Leighton may pay for Kane goal, farewell parade for Hossa, more
Michael Leighton gave his best, but a new contract may not be coming
With cap issues ahead, look for the Blackhawks to shop Marian Hossa
It would be nice if the 'Hawks saluted Dale Tallon, who built this team
Flyers head coach Peter Laviolette got it right when he praised the Blackhawks, their talent, tenacity and, most importantly, their speed. They are deserving Stanley Cup champions and he recognized them as such.
He also got it right when he acknowledged how proud he was of his team. Sure, he threw in the cliché that the Flyers never quit (what team does in the Stanley Cup Final?), but it was understandable in that some teams do give up in the early rounds, especially when they face the adversity of, oh, say, a 3-0 deficit in games or a 3-0 deficit on the scoreboard in a seventh game.
The Flyers were relentless in overcoming every obstacle. But it's what Laviolette didn't say that will stick with them for a long time to come. What he didn't say was that his goaltending wasn't good enough. It wasn't good in any of their losses in Chicago and it wasn't good enough when Patrick Kane scored from a ridiculously bad angle in overtime to drive the Flyers to defeat.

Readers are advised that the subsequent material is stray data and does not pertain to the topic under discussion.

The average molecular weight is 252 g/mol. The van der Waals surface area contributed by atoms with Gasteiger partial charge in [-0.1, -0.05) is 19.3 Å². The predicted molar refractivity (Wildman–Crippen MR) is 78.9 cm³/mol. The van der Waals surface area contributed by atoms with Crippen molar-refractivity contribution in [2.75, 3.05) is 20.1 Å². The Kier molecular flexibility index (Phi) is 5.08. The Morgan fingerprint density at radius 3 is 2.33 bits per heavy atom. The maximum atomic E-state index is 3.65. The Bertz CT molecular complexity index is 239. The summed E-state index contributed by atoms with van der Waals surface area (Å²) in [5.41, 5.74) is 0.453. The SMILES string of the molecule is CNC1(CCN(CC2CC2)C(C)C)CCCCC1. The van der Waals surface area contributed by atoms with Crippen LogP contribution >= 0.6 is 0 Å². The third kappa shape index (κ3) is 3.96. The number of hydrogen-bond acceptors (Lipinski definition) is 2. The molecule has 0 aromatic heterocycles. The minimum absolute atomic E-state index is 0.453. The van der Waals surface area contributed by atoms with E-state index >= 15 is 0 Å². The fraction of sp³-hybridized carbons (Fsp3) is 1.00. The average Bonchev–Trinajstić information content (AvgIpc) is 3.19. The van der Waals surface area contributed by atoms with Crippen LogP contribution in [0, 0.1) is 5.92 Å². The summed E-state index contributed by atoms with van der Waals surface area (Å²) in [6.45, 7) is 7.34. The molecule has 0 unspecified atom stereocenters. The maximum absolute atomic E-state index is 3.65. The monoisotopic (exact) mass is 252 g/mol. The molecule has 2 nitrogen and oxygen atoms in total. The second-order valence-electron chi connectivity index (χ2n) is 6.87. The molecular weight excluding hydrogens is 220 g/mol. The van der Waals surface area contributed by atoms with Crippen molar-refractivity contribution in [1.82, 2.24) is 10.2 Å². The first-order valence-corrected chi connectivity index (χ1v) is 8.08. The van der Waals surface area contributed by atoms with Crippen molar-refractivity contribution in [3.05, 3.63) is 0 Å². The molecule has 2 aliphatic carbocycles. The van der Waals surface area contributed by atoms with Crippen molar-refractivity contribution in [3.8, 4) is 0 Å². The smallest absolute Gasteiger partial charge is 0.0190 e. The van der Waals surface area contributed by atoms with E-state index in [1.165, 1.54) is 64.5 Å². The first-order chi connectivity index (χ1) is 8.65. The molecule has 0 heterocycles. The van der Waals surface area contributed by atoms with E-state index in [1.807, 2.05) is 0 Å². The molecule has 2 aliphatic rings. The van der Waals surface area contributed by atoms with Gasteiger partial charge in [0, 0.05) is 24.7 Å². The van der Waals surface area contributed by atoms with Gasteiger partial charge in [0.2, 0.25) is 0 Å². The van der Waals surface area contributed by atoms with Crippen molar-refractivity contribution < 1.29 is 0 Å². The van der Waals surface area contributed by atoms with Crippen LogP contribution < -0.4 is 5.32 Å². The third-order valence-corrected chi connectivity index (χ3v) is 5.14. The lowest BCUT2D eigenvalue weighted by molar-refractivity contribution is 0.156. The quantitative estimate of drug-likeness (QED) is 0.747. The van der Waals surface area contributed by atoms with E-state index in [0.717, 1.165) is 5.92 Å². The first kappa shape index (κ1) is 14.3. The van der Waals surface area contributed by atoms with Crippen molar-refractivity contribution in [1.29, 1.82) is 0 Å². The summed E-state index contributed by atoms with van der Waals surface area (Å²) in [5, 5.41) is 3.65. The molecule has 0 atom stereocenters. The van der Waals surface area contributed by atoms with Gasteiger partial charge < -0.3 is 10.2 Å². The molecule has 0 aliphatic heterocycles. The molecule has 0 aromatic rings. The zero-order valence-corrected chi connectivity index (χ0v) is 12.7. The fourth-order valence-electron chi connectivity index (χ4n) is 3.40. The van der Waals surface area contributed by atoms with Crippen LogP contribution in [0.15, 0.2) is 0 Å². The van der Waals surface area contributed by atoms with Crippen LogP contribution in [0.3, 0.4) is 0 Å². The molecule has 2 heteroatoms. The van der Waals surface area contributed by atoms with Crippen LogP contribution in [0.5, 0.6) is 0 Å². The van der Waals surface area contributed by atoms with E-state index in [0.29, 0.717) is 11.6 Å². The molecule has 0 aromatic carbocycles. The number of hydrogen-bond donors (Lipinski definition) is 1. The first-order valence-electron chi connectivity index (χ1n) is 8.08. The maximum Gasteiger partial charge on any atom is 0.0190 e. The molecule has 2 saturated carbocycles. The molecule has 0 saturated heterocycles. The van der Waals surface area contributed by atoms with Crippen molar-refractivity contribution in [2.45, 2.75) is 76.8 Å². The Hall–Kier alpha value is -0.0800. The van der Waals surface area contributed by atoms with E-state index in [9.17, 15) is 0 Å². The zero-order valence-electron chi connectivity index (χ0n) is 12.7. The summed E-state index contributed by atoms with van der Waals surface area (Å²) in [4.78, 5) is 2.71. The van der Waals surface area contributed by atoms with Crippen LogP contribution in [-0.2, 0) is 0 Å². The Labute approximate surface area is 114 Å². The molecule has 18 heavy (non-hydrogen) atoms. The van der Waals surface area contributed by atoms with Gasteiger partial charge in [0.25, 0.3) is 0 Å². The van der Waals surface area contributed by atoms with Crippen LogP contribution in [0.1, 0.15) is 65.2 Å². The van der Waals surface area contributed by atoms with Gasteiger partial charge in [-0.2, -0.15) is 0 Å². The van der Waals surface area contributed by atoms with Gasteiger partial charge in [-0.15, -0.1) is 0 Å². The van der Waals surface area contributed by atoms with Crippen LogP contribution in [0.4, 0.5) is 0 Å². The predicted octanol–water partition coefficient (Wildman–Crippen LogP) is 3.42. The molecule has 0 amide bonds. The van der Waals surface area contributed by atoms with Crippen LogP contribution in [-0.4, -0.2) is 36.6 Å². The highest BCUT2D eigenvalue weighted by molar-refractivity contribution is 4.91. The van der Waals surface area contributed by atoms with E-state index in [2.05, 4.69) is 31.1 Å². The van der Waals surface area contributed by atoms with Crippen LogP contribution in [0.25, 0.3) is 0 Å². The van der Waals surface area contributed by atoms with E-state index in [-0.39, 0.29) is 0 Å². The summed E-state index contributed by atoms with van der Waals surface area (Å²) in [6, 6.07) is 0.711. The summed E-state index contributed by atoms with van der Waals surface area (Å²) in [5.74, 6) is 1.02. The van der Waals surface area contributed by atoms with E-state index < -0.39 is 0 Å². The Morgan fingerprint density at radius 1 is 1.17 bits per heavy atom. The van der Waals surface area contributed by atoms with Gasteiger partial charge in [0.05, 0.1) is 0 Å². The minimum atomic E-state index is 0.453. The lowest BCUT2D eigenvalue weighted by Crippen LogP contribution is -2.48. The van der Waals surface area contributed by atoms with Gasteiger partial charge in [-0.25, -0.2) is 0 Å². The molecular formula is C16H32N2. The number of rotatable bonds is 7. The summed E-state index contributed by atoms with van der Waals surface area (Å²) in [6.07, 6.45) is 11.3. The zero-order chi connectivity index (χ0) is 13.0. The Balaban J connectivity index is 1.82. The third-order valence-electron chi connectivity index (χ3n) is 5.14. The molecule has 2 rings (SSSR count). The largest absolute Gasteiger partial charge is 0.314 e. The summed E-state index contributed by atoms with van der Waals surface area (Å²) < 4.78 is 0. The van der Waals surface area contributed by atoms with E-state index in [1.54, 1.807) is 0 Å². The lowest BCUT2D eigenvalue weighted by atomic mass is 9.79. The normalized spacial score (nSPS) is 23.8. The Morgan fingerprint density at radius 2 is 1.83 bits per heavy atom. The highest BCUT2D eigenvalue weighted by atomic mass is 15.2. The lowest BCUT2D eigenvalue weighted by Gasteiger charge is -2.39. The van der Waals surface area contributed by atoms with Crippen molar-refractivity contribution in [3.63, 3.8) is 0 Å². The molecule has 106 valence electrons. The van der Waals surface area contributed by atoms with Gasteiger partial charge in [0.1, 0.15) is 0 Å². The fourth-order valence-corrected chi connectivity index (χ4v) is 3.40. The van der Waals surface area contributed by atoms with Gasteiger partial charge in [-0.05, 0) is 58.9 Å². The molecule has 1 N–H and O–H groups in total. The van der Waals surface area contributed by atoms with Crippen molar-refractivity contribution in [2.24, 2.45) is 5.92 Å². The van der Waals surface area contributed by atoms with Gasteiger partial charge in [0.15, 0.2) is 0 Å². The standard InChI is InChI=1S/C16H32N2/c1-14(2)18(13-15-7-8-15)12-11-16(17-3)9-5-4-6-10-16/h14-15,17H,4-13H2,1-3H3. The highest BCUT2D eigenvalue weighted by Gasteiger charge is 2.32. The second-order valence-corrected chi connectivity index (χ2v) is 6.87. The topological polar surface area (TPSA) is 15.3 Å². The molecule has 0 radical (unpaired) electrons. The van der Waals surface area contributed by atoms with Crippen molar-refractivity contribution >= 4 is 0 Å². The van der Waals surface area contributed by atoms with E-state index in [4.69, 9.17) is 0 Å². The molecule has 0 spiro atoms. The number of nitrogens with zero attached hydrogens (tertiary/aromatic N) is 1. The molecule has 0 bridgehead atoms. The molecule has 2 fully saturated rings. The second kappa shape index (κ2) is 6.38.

To win the series or even have a chance, the Flyers needed a split in the first two games in Chicago or a win in Game Five there. Not only did they fail to get either one, the series wasn't really that close despite some scores that said otherwise. In what came down to a waiver-wire pickup in Michael Leighton vs. an untested rookie in Antti Niemi, Niemi won out. Niemi was tagged with a dramatic game-tying goal in the third period of Game 6, a goal that gave the Flyers life and overtime and a chance to force a Game 7, but he was also brilliant in that period and he kept the Blackhawks from losing the game even before it got to the extra session.
Leighton, not so much.
He had his moments along the way, including some impressive shutouts against what amounted to offensively-challenged teams in the early going. But with the Cup on the line, he blinked -- on more than one occasion. It was never more obvious than on Kane's Cup-winning goal.
You can point a finger of blame at the overall team defense that allowed Kane to move so freely and with such breathtaking speed inside the zone. But at the end of that rush, Kane was put off to a bad angle. Though there was a Blackhawk (Andrew Ladd) in front of the net, he was being contained by the Flyers' defense. That left Kane with no option but to put the puck on net and hope something good would happen.
It did, largely because Leighton chose to drop on the shot in an awkward one-knee-down, one-knee-back position when he should have been upright and snug to the post. His ill-conceived crouch gave Kane several openings to shoot at, and a player of Kane's talent and especially gifted hands won't miss. That the puck became embedded in the mesh made for some confusion in the arena and prompted the NHL to do the kind of video review it ignored after the controversial 1999 Cup-winning goal by Brett Hull vs. Buffalo, but Kane knew his shot had gone in.